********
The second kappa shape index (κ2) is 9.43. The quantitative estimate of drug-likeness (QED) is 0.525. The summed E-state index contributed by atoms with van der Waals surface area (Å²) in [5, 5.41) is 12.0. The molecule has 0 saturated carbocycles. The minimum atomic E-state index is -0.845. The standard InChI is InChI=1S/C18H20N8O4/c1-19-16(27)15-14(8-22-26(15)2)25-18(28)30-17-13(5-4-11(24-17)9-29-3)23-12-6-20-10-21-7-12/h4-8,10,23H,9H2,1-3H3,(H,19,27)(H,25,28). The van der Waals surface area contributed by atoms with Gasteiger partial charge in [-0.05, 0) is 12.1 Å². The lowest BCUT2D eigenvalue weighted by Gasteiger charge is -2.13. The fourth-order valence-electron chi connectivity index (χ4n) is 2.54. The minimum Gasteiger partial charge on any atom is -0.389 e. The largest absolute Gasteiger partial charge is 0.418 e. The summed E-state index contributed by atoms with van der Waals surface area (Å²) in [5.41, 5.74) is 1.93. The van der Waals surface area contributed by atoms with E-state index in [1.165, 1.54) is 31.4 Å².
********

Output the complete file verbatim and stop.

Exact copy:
The second kappa shape index (κ2) is 9.43. The quantitative estimate of drug-likeness (QED) is 0.525. The summed E-state index contributed by atoms with van der Waals surface area (Å²) in [5, 5.41) is 12.0. The molecule has 0 saturated carbocycles. The minimum atomic E-state index is -0.845. The standard InChI is InChI=1S/C18H20N8O4/c1-19-16(27)15-14(8-22-26(15)2)25-18(28)30-17-13(5-4-11(24-17)9-29-3)23-12-6-20-10-21-7-12/h4-8,10,23H,9H2,1-3H3,(H,19,27)(H,25,28). The van der Waals surface area contributed by atoms with Gasteiger partial charge in [-0.05, 0) is 12.1 Å². The lowest BCUT2D eigenvalue weighted by Gasteiger charge is -2.13. The fourth-order valence-electron chi connectivity index (χ4n) is 2.54. The minimum Gasteiger partial charge on any atom is -0.389 e. The largest absolute Gasteiger partial charge is 0.418 e. The summed E-state index contributed by atoms with van der Waals surface area (Å²) in [5.41, 5.74) is 1.93. The van der Waals surface area contributed by atoms with E-state index in [1.165, 1.54) is 31.4 Å².